A major thoroughfare for boat traffic at the southern end of Long Beach Island will likely be unsafe to use through at least the first half of summer.

Deemed too severe for safe passage of boats, the buildup of sand in Little Egg Inlet has forced the state Department of Environmental Protection to take action and fast-track a dredging project to clear away dangerous shoals on the ocean side.

"When you're approaching as a boater, and you're negotiating choppy surf and you're going up and down, there's a good likelihood of getting caught up in one of the shoals as you're working your way through there," DEP spokesman Larry Hajna told New Jersey 101.5.

The department is currently in the process of designing the project, which would remove an estimated 1 million to 1.5 million cubic yards of sand. The goal is to start seeking bids by mid-April and get the project rolling in early July. It would take a few weeks to complete.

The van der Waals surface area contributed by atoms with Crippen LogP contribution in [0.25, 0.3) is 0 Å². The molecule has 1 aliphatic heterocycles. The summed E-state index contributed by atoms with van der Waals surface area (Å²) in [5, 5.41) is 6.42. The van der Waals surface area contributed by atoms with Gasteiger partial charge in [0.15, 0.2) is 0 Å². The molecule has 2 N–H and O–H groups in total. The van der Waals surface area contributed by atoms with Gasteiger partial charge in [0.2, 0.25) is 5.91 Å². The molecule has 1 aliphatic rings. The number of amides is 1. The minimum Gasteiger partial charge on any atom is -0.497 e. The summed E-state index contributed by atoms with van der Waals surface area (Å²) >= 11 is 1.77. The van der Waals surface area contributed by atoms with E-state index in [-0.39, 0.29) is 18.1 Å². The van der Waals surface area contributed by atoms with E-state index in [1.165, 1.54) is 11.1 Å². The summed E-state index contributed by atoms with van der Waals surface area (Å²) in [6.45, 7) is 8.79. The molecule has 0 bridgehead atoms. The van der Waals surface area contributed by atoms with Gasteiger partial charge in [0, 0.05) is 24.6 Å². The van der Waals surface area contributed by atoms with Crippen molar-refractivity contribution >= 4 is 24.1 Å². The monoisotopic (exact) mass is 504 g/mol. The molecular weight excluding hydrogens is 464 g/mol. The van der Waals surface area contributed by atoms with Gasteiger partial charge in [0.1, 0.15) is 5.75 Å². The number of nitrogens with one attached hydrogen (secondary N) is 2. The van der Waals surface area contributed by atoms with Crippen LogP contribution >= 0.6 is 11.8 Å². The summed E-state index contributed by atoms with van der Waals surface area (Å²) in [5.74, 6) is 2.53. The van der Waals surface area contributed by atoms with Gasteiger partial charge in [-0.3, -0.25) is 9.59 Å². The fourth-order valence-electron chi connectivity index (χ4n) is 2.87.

In early March, the U.S. Coast Guard pulled all buoys from the inlet that were marking a safe route. Boaters are now being warned that if they use the inlet, they're doing so at their own risk.

Due to wave action and storms over time, some areas of the channel are at six feet below mean sea level. This project will create a channel that is 25 feet below, Hajna said.

"The state is fully funding this project," he added. "We're going to find the money. It's a high priority."

The inlet, which provides connections to Little Egg Harbor, Great Bay and the Intracoastal Waterway, has never been dredged.

Sand gathered during the project will be used to replenish beaches on portions of southern LBI that sustained erosion as the result of storms over the past several months.

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Contact reporter Dino Flammia at dino.flammia@townsquaremedia.com.

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